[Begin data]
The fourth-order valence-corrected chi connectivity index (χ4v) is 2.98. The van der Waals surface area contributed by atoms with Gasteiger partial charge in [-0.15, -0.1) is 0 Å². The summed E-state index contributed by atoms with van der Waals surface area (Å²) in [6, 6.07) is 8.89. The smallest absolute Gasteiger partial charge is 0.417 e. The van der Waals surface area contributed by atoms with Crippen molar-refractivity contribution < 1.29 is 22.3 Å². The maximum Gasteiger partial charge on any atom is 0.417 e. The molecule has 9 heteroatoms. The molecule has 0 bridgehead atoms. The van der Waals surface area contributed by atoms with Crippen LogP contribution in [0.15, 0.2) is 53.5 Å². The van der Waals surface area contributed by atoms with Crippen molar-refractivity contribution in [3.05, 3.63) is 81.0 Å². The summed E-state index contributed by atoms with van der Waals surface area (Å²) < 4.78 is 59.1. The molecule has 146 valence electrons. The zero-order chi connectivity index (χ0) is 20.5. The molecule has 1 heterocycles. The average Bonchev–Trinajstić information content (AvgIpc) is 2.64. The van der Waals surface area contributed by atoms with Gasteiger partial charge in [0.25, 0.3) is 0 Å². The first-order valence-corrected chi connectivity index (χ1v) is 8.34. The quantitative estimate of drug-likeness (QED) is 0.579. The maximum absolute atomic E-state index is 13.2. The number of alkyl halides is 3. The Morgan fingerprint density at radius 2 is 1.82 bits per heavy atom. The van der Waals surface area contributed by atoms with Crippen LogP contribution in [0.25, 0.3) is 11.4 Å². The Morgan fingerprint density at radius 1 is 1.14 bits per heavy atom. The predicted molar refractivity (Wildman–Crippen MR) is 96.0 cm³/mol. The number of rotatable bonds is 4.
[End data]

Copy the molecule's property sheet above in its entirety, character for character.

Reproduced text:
The fourth-order valence-corrected chi connectivity index (χ4v) is 2.98. The van der Waals surface area contributed by atoms with Gasteiger partial charge in [-0.15, -0.1) is 0 Å². The summed E-state index contributed by atoms with van der Waals surface area (Å²) in [6, 6.07) is 8.89. The smallest absolute Gasteiger partial charge is 0.417 e. The van der Waals surface area contributed by atoms with Crippen molar-refractivity contribution < 1.29 is 22.3 Å². The maximum Gasteiger partial charge on any atom is 0.417 e. The molecule has 9 heteroatoms. The molecule has 0 bridgehead atoms. The van der Waals surface area contributed by atoms with Crippen LogP contribution in [0.15, 0.2) is 53.5 Å². The van der Waals surface area contributed by atoms with Crippen molar-refractivity contribution in [3.05, 3.63) is 81.0 Å². The summed E-state index contributed by atoms with van der Waals surface area (Å²) < 4.78 is 59.1. The molecule has 146 valence electrons. The zero-order chi connectivity index (χ0) is 20.5. The molecule has 1 heterocycles. The average Bonchev–Trinajstić information content (AvgIpc) is 2.64. The van der Waals surface area contributed by atoms with Gasteiger partial charge in [0.25, 0.3) is 0 Å². The first-order valence-corrected chi connectivity index (χ1v) is 8.34. The quantitative estimate of drug-likeness (QED) is 0.579. The maximum absolute atomic E-state index is 13.2. The number of alkyl halides is 3. The Morgan fingerprint density at radius 2 is 1.82 bits per heavy atom. The van der Waals surface area contributed by atoms with Crippen LogP contribution in [0.25, 0.3) is 11.4 Å². The Morgan fingerprint density at radius 1 is 1.14 bits per heavy atom. The predicted molar refractivity (Wildman–Crippen MR) is 96.0 cm³/mol. The number of rotatable bonds is 4.